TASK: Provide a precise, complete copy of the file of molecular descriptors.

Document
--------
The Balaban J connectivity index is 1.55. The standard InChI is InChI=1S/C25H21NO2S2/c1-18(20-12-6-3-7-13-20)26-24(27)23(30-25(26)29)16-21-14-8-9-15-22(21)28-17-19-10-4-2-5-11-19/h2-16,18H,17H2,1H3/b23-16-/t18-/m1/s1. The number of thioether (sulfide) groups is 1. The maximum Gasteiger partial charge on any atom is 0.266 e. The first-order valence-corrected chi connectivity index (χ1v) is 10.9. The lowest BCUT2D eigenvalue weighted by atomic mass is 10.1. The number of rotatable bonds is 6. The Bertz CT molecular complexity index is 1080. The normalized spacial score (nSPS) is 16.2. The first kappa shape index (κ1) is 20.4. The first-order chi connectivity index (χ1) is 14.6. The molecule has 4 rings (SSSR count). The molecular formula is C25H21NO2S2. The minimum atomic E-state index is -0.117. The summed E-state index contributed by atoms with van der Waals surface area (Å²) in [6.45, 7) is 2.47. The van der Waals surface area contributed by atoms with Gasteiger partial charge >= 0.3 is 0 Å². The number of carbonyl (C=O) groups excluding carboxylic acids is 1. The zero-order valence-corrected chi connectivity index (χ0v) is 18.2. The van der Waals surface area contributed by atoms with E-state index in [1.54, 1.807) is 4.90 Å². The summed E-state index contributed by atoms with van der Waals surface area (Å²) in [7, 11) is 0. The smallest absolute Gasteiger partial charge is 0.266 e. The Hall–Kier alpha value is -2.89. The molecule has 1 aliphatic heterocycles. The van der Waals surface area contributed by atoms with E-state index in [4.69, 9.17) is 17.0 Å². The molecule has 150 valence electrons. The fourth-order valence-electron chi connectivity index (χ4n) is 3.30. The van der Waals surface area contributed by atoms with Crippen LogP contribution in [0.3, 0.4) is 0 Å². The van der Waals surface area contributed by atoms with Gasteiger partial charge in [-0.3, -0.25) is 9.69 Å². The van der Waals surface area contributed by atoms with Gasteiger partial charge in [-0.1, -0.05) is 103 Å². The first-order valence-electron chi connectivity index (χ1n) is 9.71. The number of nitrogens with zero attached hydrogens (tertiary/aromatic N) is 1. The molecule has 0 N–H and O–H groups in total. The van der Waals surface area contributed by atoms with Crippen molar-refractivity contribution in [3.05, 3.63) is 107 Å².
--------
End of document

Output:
The Balaban J connectivity index is 1.55. The standard InChI is InChI=1S/C25H21NO2S2/c1-18(20-12-6-3-7-13-20)26-24(27)23(30-25(26)29)16-21-14-8-9-15-22(21)28-17-19-10-4-2-5-11-19/h2-16,18H,17H2,1H3/b23-16-/t18-/m1/s1. The number of thioether (sulfide) groups is 1. The maximum Gasteiger partial charge on any atom is 0.266 e. The first-order valence-corrected chi connectivity index (χ1v) is 10.9. The lowest BCUT2D eigenvalue weighted by atomic mass is 10.1. The number of rotatable bonds is 6. The Bertz CT molecular complexity index is 1080. The normalized spacial score (nSPS) is 16.2. The first kappa shape index (κ1) is 20.4. The first-order chi connectivity index (χ1) is 14.6. The molecule has 4 rings (SSSR count). The molecular formula is C25H21NO2S2. The minimum atomic E-state index is -0.117. The summed E-state index contributed by atoms with van der Waals surface area (Å²) in [6.45, 7) is 2.47. The van der Waals surface area contributed by atoms with Gasteiger partial charge >= 0.3 is 0 Å². The number of carbonyl (C=O) groups excluding carboxylic acids is 1. The zero-order valence-corrected chi connectivity index (χ0v) is 18.2. The van der Waals surface area contributed by atoms with E-state index in [1.54, 1.807) is 4.90 Å². The summed E-state index contributed by atoms with van der Waals surface area (Å²) in [7, 11) is 0. The smallest absolute Gasteiger partial charge is 0.266 e. The Hall–Kier alpha value is -2.89. The molecule has 1 aliphatic heterocycles. The van der Waals surface area contributed by atoms with E-state index in [4.69, 9.17) is 17.0 Å². The molecule has 150 valence electrons. The fourth-order valence-electron chi connectivity index (χ4n) is 3.30. The van der Waals surface area contributed by atoms with Crippen LogP contribution in [0.3, 0.4) is 0 Å². The van der Waals surface area contributed by atoms with Gasteiger partial charge in [-0.3, -0.25) is 9.69 Å². The van der Waals surface area contributed by atoms with Gasteiger partial charge in [-0.1, -0.05) is 103 Å². The first-order valence-electron chi connectivity index (χ1n) is 9.71. The number of nitrogens with zero attached hydrogens (tertiary/aromatic N) is 1. The molecule has 0 N–H and O–H groups in total. The van der Waals surface area contributed by atoms with Crippen molar-refractivity contribution in [3.05, 3.63) is 107 Å².